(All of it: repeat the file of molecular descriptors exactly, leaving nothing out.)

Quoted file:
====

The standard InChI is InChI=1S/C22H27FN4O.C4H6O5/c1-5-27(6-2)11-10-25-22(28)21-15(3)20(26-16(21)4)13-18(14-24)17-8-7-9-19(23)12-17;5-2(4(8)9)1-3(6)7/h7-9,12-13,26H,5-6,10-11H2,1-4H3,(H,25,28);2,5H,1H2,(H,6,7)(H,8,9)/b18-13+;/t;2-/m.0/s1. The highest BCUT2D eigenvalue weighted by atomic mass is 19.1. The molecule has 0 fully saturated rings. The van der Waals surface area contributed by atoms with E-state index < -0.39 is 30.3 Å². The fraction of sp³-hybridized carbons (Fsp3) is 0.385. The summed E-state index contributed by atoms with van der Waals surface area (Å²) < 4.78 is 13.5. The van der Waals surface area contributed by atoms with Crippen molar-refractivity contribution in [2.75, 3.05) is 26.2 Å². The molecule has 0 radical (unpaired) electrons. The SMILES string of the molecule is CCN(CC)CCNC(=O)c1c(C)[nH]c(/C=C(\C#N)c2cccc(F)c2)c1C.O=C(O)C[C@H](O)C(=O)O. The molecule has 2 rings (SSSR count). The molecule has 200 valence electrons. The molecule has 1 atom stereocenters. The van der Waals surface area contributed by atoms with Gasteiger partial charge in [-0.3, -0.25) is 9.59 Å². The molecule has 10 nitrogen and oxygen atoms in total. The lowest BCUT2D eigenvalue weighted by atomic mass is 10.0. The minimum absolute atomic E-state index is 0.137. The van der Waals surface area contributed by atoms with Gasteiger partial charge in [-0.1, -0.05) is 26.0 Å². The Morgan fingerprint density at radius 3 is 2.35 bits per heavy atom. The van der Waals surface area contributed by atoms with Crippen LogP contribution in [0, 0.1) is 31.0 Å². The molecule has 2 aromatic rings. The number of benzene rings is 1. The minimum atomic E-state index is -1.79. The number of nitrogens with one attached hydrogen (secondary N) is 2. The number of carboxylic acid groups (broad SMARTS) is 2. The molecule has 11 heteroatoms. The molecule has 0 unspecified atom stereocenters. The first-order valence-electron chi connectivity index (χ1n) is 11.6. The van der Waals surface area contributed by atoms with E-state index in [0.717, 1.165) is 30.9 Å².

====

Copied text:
The standard InChI is InChI=1S/C22H27FN4O.C4H6O5/c1-5-27(6-2)11-10-25-22(28)21-15(3)20(26-16(21)4)13-18(14-24)17-8-7-9-19(23)12-17;5-2(4(8)9)1-3(6)7/h7-9,12-13,26H,5-6,10-11H2,1-4H3,(H,25,28);2,5H,1H2,(H,6,7)(H,8,9)/b18-13+;/t;2-/m.0/s1. The highest BCUT2D eigenvalue weighted by atomic mass is 19.1. The molecule has 0 fully saturated rings. The van der Waals surface area contributed by atoms with E-state index < -0.39 is 30.3 Å². The fraction of sp³-hybridized carbons (Fsp3) is 0.385. The summed E-state index contributed by atoms with van der Waals surface area (Å²) < 4.78 is 13.5. The van der Waals surface area contributed by atoms with Crippen molar-refractivity contribution in [2.75, 3.05) is 26.2 Å². The molecule has 0 radical (unpaired) electrons. The SMILES string of the molecule is CCN(CC)CCNC(=O)c1c(C)[nH]c(/C=C(\C#N)c2cccc(F)c2)c1C.O=C(O)C[C@H](O)C(=O)O. The molecule has 2 rings (SSSR count). The molecule has 200 valence electrons. The molecule has 1 atom stereocenters. The van der Waals surface area contributed by atoms with Gasteiger partial charge in [-0.3, -0.25) is 9.59 Å². The molecule has 10 nitrogen and oxygen atoms in total. The lowest BCUT2D eigenvalue weighted by atomic mass is 10.0. The minimum absolute atomic E-state index is 0.137. The van der Waals surface area contributed by atoms with Gasteiger partial charge in [-0.1, -0.05) is 26.0 Å². The Morgan fingerprint density at radius 3 is 2.35 bits per heavy atom. The van der Waals surface area contributed by atoms with Crippen LogP contribution in [0, 0.1) is 31.0 Å². The molecule has 2 aromatic rings. The number of benzene rings is 1. The minimum atomic E-state index is -1.79. The number of nitrogens with one attached hydrogen (secondary N) is 2. The number of carboxylic acid groups (broad SMARTS) is 2. The molecule has 11 heteroatoms. The molecule has 0 unspecified atom stereocenters. The first-order valence-electron chi connectivity index (χ1n) is 11.6. The van der Waals surface area contributed by atoms with E-state index in [0.717, 1.165) is 30.9 Å².